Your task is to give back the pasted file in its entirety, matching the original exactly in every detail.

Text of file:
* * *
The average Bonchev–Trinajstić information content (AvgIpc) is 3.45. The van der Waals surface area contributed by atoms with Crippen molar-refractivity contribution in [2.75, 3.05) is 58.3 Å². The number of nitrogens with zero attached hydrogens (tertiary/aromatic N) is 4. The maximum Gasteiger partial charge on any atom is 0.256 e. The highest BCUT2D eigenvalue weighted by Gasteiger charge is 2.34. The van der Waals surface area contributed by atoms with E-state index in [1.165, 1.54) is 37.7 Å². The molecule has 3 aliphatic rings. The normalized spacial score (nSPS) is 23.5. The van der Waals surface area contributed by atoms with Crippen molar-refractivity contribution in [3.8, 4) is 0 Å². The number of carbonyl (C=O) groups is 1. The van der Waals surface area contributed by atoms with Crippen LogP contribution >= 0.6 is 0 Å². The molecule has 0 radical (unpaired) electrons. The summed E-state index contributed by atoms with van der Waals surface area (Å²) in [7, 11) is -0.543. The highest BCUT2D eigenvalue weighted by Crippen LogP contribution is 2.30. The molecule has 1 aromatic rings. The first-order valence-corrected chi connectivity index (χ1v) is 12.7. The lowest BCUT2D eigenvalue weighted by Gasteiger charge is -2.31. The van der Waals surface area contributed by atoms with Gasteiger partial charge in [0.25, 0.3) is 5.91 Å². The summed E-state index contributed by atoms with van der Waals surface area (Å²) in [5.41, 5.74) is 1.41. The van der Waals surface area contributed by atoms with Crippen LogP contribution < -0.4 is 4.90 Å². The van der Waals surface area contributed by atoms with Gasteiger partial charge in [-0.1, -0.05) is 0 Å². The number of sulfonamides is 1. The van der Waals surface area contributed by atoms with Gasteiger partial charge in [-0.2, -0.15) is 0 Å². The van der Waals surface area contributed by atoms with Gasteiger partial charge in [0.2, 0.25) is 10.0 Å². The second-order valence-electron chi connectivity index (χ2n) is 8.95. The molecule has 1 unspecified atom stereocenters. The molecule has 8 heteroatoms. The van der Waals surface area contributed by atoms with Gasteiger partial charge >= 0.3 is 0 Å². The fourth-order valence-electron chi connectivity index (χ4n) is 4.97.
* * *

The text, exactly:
The average Bonchev–Trinajstić information content (AvgIpc) is 3.45. The van der Waals surface area contributed by atoms with Crippen molar-refractivity contribution in [2.75, 3.05) is 58.3 Å². The number of nitrogens with zero attached hydrogens (tertiary/aromatic N) is 4. The maximum Gasteiger partial charge on any atom is 0.256 e. The highest BCUT2D eigenvalue weighted by Gasteiger charge is 2.34. The van der Waals surface area contributed by atoms with E-state index in [1.165, 1.54) is 37.7 Å². The molecule has 3 aliphatic rings. The normalized spacial score (nSPS) is 23.5. The van der Waals surface area contributed by atoms with Crippen molar-refractivity contribution in [3.8, 4) is 0 Å². The number of carbonyl (C=O) groups is 1. The van der Waals surface area contributed by atoms with Crippen LogP contribution >= 0.6 is 0 Å². The molecule has 0 radical (unpaired) electrons. The summed E-state index contributed by atoms with van der Waals surface area (Å²) in [7, 11) is -0.543. The highest BCUT2D eigenvalue weighted by Crippen LogP contribution is 2.30. The molecule has 1 aromatic rings. The first-order valence-corrected chi connectivity index (χ1v) is 12.7. The lowest BCUT2D eigenvalue weighted by Gasteiger charge is -2.31. The van der Waals surface area contributed by atoms with Gasteiger partial charge in [0.25, 0.3) is 5.91 Å². The summed E-state index contributed by atoms with van der Waals surface area (Å²) in [5.41, 5.74) is 1.41. The van der Waals surface area contributed by atoms with Crippen LogP contribution < -0.4 is 4.90 Å². The van der Waals surface area contributed by atoms with Gasteiger partial charge in [-0.1, -0.05) is 0 Å². The number of sulfonamides is 1. The van der Waals surface area contributed by atoms with Gasteiger partial charge in [-0.2, -0.15) is 0 Å². The van der Waals surface area contributed by atoms with Gasteiger partial charge in [0.2, 0.25) is 10.0 Å². The second-order valence-electron chi connectivity index (χ2n) is 8.95. The molecule has 1 unspecified atom stereocenters. The molecule has 8 heteroatoms. The van der Waals surface area contributed by atoms with Gasteiger partial charge >= 0.3 is 0 Å². The fourth-order valence-electron chi connectivity index (χ4n) is 4.97.